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8

I would say your comment was fine and the question should be closed as either "too broad" or "opinion-based". In addition the comment you are referring to should be flagged for attention also is it provides no value at all.


5

I don't think there is harm in leaving the line numbers. It's output from the IPython environment, thus (should be) well known to users in the python tags. It's similar to pasting a stack trace that says the error is on line 5000, but you've only posted the 10 lines of relevant code around line 5000. There is no need to "fix" the stack trace if the ...


3

Yes. We want good questions and answers on here. It is quite possible someone has searched for this, couldn't find anything nut didn't ask as they are not a registered user. There is even a feature built into SO just for this. When you go to ask a question there is a check mark asking: Answer your own question – share your knowledge, Q&A-style ...


3

I can't speak authoritatively on etiquette, but on several occasions I have been helped by answers to Problem B written on Problem A as you describe. A good example is this Gulp question. The answer below the accepted one knows that it is not the answer to the original question but is helpful to people who land there from search (it now has more upvotes ...


30

As Jeffrey mentions, I've authored a userscript with the help of some other Stack Exchange users that aims to accomplish this type of thing; it takes a post and filters through it with a set of regexes that you can modify or add on to. I've been using it for about a year now without any major issues, as the set of corrections I've provided are not too ...


17

Honestly nudging high rep users who should know better is probably a lot more effective than nudging new users. Using your example, I'm sure Jon Skeet would take the time to update one of his old answers if it received an auto-comment from a review queue. Shouldn't that be the more desirable result? Rather than having info lost to deletion we may see it ...


4

If you are talking about a logic error then yes you can ask questions about it. Make sure to include the least amount of code to generate the issue. What the inputs should be, what the output is that you are getting and the output is that you should be getting.


26

Lets be honest: the true way of finding out if a particular piece of code produces problems or not is to apply proper engineering strategies. Unit testing, debugging, logging, profiling. So if you have done all that and you still cannot figure it out, then yes ask away. Because at this point you have proven that you know what you're doing, you have ...


36

Walk away. If new questions keep on coming that stray away from the initial questions asked, just inform the OP that he should ask a new well phrased question. And from there on just step away from the current question. If the comments really get out of hand you could flag for moderator attention. Use the "other" option and tell them that the comments are ...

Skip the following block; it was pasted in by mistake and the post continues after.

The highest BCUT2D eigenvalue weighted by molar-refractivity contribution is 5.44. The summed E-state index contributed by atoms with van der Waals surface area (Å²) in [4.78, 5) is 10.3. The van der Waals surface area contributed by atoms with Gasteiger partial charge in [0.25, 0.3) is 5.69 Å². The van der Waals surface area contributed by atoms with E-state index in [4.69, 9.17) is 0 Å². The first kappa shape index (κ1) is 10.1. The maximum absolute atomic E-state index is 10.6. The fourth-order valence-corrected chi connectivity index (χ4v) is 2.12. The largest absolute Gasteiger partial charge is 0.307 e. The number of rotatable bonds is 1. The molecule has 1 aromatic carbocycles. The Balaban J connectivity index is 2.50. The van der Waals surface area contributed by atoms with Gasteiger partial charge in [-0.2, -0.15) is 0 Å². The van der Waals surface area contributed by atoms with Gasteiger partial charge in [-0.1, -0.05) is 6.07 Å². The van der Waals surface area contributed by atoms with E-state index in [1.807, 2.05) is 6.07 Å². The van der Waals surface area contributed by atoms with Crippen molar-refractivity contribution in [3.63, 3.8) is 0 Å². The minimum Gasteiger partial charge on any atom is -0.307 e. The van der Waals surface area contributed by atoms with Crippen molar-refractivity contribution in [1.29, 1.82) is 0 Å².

2

If it creates an error then it is potentially not correct, so it's OK to ask about it. It could be exposing a bug in a library or API which makes it a good question even if the error is not in your code.


14

Lots of people do ask this kind of stuff on Stack Overflow. If the code is generating an error, it is probably suited, otherwise there is http://codereview.stackexchange.com/ which might be appropriate.


14

I suppose this question seeks an official answer from Stack Overflow, and it's worth considering that the readership may not get one - we are not owed anything in this regard. We should remember that on Stack Overflow we're lucky to get any input at all into the site, and – as far as I know – the rainbows that adorned Twitter, Soundcloud, Lyft, ...


-12

I would like to have an election where the user community is allowed to vote on whether stack exchange should be used to promote/support political or social causes in the future. There seems to be a hardcore group of Stack Exchange users which slam anyone who goes against the CEO and the other co-owners of this site. They stifle anyone who goes against ...


-6

Using the phrase political issues is nebulous. Is any issue that is discussed by any government at any time suddenly a "political issue"? If so then programming itself is a "political issue"...lots of questions here could be used theoretically (if not explicitly framed as such--which is also tolerated) to crack passwords or DRM or whatever. If the ...


2

The system will detect serial voting and undo all of it. Doing this could result in even the deserved up-vote on the original answer being reversed.


40

The help pages tell us not to do that anything: ... likely to offend or alienate individuals or groups based on race, gender, sexual orientation, religion, etc. will not be tolerated. At all. The current / recent change is a good example. Whatever your opinion, gay marriage is a divisive issue - and the change to the rainbow SO logo is clearly ...


13

The way to say 'thanks' here is to just up-vote the answer, and optionally accept it. If you're clicking to see a user's profile with the intent of "I need to find something to vote on", it's a pretty good sign that you're misinterpreting the purpose of voting. Voting should be opportunistic. You see something, it makes sense, it checks out and tests and ...


12

No, it's not a good idea. You should vote based on a post, not on a user. If you would upvote a specific user's answers/questions too much, your votes will get reversed. Instead of upvoting many posts of a user if you found one of their answers great, offer a bounty on that answer.



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